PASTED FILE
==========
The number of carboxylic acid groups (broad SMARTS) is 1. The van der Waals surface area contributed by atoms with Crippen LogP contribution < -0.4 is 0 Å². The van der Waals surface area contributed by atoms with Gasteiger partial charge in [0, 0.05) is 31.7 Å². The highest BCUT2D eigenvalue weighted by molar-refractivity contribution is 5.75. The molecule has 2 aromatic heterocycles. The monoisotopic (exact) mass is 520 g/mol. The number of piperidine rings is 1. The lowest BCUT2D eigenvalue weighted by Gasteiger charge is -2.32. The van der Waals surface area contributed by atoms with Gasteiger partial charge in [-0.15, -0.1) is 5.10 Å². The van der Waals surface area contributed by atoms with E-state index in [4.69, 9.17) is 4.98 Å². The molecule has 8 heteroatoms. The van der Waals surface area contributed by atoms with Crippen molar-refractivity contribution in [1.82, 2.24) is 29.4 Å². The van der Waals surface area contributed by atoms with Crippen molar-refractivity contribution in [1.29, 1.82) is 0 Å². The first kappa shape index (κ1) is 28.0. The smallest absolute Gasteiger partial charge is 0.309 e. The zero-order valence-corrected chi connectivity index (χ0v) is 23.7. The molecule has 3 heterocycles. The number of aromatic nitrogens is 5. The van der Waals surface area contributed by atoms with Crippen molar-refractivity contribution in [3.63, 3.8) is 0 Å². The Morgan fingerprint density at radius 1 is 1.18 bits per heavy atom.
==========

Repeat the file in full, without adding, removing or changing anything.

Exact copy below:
The number of carboxylic acid groups (broad SMARTS) is 1. The van der Waals surface area contributed by atoms with Crippen LogP contribution < -0.4 is 0 Å². The van der Waals surface area contributed by atoms with Gasteiger partial charge in [0, 0.05) is 31.7 Å². The highest BCUT2D eigenvalue weighted by molar-refractivity contribution is 5.75. The molecule has 2 aromatic heterocycles. The monoisotopic (exact) mass is 520 g/mol. The number of piperidine rings is 1. The lowest BCUT2D eigenvalue weighted by Gasteiger charge is -2.32. The van der Waals surface area contributed by atoms with Gasteiger partial charge in [-0.15, -0.1) is 5.10 Å². The van der Waals surface area contributed by atoms with E-state index in [4.69, 9.17) is 4.98 Å². The molecule has 8 heteroatoms. The van der Waals surface area contributed by atoms with Crippen molar-refractivity contribution in [1.82, 2.24) is 29.4 Å². The van der Waals surface area contributed by atoms with Crippen molar-refractivity contribution in [1.29, 1.82) is 0 Å². The first kappa shape index (κ1) is 28.0. The smallest absolute Gasteiger partial charge is 0.309 e. The zero-order valence-corrected chi connectivity index (χ0v) is 23.7. The molecule has 3 heterocycles. The number of aromatic nitrogens is 5. The van der Waals surface area contributed by atoms with Crippen molar-refractivity contribution in [3.63, 3.8) is 0 Å². The Morgan fingerprint density at radius 1 is 1.18 bits per heavy atom.